Trichinosis is an infection caused by eating the raw, or poorly cooked, meat of meat-eating animals that are infected. The infection is caused by eating the encysted larvae (like a small egg with a tiny worm inside) of the nematode (very small worm) called Trichinella spiralis. It is found in the infected meat of these animals. The seriousness of the disease is usually related to the number of larvae eaten. Once the cyst is in the intestines, the larva is released. These tiny worms then enter the small blood vessels in the intestines and travel throughout the body. They can infect all tissues of the body.


When the larvae are in the intestine, they can cause diarrhea and abdominal (belly) pain. There may be swelling around the eyes and muscle aches and pains. The diaphragm (breathing muscle between the chest and abdomen), chest muscles between the ribs, and the muscles of the face and the tongue are also affected. This disease is usually self limited. That means you will usually get well in time without treatment. It can rarely result in death only if there are complications from heavy invasion of the heart, lungs, or central nervous system (brain and spinal cord).


Laboratory blood tests are available that can usually make a positive diagnosis. Examining the infected muscle under the microscope may also help with the diagnosis. If laboratory work is performed, make sure you know how you are to obtain the results. It is your responsibility to follow up and obtain your laboratory results.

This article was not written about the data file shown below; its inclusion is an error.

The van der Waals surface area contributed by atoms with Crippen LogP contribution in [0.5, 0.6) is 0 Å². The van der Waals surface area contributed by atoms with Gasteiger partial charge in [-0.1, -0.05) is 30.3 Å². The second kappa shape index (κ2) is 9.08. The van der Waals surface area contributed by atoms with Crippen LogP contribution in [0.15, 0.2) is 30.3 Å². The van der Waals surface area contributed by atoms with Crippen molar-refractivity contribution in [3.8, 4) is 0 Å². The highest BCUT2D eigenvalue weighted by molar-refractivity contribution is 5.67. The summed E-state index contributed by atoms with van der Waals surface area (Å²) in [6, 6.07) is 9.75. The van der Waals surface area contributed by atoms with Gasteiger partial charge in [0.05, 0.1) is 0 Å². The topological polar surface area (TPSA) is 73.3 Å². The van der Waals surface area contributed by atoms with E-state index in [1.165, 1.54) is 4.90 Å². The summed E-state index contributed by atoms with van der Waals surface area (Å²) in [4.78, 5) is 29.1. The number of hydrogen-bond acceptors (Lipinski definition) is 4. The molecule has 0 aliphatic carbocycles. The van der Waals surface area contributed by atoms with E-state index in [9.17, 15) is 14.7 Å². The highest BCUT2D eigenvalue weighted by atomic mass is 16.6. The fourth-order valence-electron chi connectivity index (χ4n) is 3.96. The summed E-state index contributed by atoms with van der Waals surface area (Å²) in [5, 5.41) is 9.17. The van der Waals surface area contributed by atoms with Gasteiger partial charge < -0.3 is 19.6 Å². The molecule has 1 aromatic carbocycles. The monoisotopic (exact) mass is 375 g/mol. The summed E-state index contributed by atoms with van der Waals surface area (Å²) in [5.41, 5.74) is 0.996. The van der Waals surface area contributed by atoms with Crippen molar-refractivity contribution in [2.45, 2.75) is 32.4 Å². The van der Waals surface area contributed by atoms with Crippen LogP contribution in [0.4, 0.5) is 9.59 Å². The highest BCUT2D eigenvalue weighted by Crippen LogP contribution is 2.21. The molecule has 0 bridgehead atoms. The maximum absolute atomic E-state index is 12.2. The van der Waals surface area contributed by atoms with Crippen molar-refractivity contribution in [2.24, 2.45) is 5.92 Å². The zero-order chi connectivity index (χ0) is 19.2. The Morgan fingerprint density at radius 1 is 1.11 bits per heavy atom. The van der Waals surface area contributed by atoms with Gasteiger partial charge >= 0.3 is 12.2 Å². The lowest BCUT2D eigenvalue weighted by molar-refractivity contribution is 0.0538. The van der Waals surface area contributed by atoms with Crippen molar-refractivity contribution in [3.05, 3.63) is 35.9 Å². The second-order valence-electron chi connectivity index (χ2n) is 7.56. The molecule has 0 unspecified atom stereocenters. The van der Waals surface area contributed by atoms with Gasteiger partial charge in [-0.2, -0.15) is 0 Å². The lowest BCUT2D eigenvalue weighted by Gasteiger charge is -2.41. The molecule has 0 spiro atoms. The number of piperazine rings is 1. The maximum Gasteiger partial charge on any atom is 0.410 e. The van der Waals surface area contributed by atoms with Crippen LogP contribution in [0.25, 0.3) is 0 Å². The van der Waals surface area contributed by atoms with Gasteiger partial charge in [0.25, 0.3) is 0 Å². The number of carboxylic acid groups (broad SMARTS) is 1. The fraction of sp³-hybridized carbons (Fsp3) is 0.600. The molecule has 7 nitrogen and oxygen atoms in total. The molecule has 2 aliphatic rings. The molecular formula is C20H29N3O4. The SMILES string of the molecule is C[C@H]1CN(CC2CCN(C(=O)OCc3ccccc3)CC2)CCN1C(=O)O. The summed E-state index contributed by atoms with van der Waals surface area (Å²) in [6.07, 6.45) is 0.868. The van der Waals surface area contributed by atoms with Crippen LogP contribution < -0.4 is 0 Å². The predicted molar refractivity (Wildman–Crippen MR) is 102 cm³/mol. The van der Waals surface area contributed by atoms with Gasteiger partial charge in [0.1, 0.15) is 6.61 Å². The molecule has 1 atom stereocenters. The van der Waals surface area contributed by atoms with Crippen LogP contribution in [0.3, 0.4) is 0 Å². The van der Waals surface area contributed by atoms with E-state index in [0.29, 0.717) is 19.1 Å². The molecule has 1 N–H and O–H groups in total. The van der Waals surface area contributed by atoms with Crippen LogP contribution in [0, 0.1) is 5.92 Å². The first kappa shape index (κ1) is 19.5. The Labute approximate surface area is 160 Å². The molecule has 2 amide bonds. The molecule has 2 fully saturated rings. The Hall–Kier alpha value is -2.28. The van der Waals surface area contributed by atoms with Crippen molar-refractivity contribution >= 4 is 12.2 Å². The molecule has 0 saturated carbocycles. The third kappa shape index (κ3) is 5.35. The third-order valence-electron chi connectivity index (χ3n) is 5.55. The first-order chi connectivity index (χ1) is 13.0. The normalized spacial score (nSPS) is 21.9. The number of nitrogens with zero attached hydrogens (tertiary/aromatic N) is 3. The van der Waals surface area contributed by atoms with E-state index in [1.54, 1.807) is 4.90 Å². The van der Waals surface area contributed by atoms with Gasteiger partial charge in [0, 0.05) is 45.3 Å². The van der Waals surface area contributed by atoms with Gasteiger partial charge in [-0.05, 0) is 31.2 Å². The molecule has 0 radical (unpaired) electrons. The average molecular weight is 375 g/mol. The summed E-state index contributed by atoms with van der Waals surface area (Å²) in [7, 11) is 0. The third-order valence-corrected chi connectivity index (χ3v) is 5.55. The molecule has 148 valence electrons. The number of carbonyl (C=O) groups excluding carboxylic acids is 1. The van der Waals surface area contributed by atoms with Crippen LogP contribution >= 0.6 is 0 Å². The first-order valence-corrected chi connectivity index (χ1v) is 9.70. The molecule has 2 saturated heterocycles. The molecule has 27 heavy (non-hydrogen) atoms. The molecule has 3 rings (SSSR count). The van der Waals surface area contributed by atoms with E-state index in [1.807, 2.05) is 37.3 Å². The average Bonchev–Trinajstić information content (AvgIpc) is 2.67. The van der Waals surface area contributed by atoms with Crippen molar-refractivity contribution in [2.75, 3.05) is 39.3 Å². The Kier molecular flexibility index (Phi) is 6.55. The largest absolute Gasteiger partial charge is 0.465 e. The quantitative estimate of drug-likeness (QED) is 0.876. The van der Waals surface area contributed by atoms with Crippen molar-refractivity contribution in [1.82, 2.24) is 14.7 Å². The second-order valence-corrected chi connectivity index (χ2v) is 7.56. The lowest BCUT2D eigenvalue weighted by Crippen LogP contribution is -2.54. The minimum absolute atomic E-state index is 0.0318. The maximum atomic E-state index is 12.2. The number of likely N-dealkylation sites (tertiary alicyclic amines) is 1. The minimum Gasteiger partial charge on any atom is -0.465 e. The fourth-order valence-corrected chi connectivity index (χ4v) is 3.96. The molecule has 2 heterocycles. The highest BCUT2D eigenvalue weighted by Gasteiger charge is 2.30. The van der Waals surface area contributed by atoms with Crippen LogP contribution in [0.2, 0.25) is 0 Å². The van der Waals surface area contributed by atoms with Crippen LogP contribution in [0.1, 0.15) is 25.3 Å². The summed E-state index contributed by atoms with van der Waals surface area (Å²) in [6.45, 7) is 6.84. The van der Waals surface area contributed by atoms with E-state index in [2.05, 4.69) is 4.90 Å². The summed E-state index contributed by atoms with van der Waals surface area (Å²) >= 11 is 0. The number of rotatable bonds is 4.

• There is no known treatment for Trichinosis except for treatment of symptoms. Usually anti-inflammatory medications are used.

  • Only take over-the-counter or prescription medicines for pain, discomfort, or fever as directed by your caregiver. Discontinue immediately if you have stomach upset. Take medicine only as directed by your caregiver.

  • Thiabendazole is used as a medication for known exposure. Steroids are also used for severe cases.

  • Most symptoms will get better on their own within a year without lasting problems. However, you will be infected for the rest of your life. You cannot pass this infection on to another person even with close personal contact.


  • You develop any new symptoms such as vomiting, severe headache, stiff or painful neck, chest pain, shortness of breath, trouble breathing, or develop pain uncontrolled with medications.

  • You develop new problems or worsening of the problems that originally brought you in for care.